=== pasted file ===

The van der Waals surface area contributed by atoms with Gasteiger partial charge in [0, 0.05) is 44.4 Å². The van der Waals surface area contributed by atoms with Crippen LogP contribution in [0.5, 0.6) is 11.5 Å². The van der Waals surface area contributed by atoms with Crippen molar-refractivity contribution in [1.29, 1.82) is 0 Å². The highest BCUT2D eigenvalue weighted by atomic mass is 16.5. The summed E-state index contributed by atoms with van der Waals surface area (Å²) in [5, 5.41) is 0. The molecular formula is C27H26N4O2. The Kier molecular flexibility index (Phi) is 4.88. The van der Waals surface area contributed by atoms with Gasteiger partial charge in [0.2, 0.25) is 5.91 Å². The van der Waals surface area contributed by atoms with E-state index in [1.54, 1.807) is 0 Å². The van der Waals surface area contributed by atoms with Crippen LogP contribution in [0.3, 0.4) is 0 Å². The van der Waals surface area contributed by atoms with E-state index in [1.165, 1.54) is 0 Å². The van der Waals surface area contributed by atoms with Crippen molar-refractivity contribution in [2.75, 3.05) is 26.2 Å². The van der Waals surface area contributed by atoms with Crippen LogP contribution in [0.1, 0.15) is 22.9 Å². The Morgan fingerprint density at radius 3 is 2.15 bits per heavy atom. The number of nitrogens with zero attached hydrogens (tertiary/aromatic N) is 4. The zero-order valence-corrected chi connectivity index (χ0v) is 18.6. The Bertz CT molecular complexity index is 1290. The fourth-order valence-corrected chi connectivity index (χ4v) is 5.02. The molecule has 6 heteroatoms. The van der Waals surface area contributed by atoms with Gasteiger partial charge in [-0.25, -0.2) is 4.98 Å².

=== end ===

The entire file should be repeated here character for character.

The van der Waals surface area contributed by atoms with Gasteiger partial charge in [0, 0.05) is 44.4 Å². The van der Waals surface area contributed by atoms with Crippen LogP contribution in [0.5, 0.6) is 11.5 Å². The van der Waals surface area contributed by atoms with Crippen molar-refractivity contribution in [1.29, 1.82) is 0 Å². The highest BCUT2D eigenvalue weighted by atomic mass is 16.5. The summed E-state index contributed by atoms with van der Waals surface area (Å²) in [5, 5.41) is 0. The molecular formula is C27H26N4O2. The Kier molecular flexibility index (Phi) is 4.88. The van der Waals surface area contributed by atoms with Gasteiger partial charge in [0.2, 0.25) is 5.91 Å². The van der Waals surface area contributed by atoms with E-state index in [1.54, 1.807) is 0 Å². The van der Waals surface area contributed by atoms with Crippen LogP contribution in [0.3, 0.4) is 0 Å². The van der Waals surface area contributed by atoms with E-state index in [1.165, 1.54) is 0 Å². The van der Waals surface area contributed by atoms with Crippen molar-refractivity contribution in [2.75, 3.05) is 26.2 Å². The van der Waals surface area contributed by atoms with Crippen LogP contribution in [0.1, 0.15) is 22.9 Å². The Morgan fingerprint density at radius 3 is 2.15 bits per heavy atom. The number of nitrogens with zero attached hydrogens (tertiary/aromatic N) is 4. The zero-order valence-corrected chi connectivity index (χ0v) is 18.6. The Bertz CT molecular complexity index is 1290. The fourth-order valence-corrected chi connectivity index (χ4v) is 5.02. The molecule has 6 heteroatoms. The van der Waals surface area contributed by atoms with Gasteiger partial charge in [-0.25, -0.2) is 4.98 Å².